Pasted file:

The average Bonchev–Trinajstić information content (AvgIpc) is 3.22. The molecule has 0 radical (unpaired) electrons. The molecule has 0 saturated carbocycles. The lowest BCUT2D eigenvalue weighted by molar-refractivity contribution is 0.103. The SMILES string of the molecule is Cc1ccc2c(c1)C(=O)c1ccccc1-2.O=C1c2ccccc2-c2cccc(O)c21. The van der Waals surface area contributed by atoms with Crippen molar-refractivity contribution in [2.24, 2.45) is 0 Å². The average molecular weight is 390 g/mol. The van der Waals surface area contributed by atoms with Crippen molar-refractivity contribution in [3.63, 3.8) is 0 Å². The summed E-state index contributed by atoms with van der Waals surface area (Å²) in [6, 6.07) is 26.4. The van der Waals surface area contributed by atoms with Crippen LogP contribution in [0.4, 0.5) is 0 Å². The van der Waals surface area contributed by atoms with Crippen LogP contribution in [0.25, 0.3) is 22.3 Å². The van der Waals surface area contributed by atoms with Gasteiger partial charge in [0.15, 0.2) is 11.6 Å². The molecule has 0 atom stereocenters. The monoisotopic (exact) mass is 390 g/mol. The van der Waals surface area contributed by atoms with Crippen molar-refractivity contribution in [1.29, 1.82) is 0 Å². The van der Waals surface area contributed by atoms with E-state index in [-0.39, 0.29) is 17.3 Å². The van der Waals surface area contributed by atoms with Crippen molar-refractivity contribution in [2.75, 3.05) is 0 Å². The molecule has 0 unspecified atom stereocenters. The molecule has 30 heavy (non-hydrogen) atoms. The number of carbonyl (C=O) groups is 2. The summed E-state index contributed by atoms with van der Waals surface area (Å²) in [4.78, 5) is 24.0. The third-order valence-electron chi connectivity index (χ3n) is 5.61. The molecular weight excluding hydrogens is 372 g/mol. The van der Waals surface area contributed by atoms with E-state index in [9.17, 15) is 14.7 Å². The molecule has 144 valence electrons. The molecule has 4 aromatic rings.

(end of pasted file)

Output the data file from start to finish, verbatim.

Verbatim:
The average Bonchev–Trinajstić information content (AvgIpc) is 3.22. The molecule has 0 radical (unpaired) electrons. The molecule has 0 saturated carbocycles. The lowest BCUT2D eigenvalue weighted by molar-refractivity contribution is 0.103. The SMILES string of the molecule is Cc1ccc2c(c1)C(=O)c1ccccc1-2.O=C1c2ccccc2-c2cccc(O)c21. The van der Waals surface area contributed by atoms with Crippen molar-refractivity contribution in [2.24, 2.45) is 0 Å². The average molecular weight is 390 g/mol. The van der Waals surface area contributed by atoms with Crippen molar-refractivity contribution in [3.63, 3.8) is 0 Å². The summed E-state index contributed by atoms with van der Waals surface area (Å²) in [6, 6.07) is 26.4. The van der Waals surface area contributed by atoms with Crippen LogP contribution in [0.4, 0.5) is 0 Å². The van der Waals surface area contributed by atoms with Crippen LogP contribution in [0.25, 0.3) is 22.3 Å². The van der Waals surface area contributed by atoms with Gasteiger partial charge in [0.15, 0.2) is 11.6 Å². The molecule has 0 atom stereocenters. The monoisotopic (exact) mass is 390 g/mol. The van der Waals surface area contributed by atoms with Crippen molar-refractivity contribution in [1.29, 1.82) is 0 Å². The van der Waals surface area contributed by atoms with E-state index in [-0.39, 0.29) is 17.3 Å². The van der Waals surface area contributed by atoms with Crippen molar-refractivity contribution in [2.75, 3.05) is 0 Å². The molecule has 0 unspecified atom stereocenters. The molecule has 30 heavy (non-hydrogen) atoms. The number of carbonyl (C=O) groups is 2. The summed E-state index contributed by atoms with van der Waals surface area (Å²) in [4.78, 5) is 24.0. The third-order valence-electron chi connectivity index (χ3n) is 5.61. The molecular weight excluding hydrogens is 372 g/mol. The van der Waals surface area contributed by atoms with E-state index in [9.17, 15) is 14.7 Å². The molecule has 144 valence electrons. The molecule has 4 aromatic rings.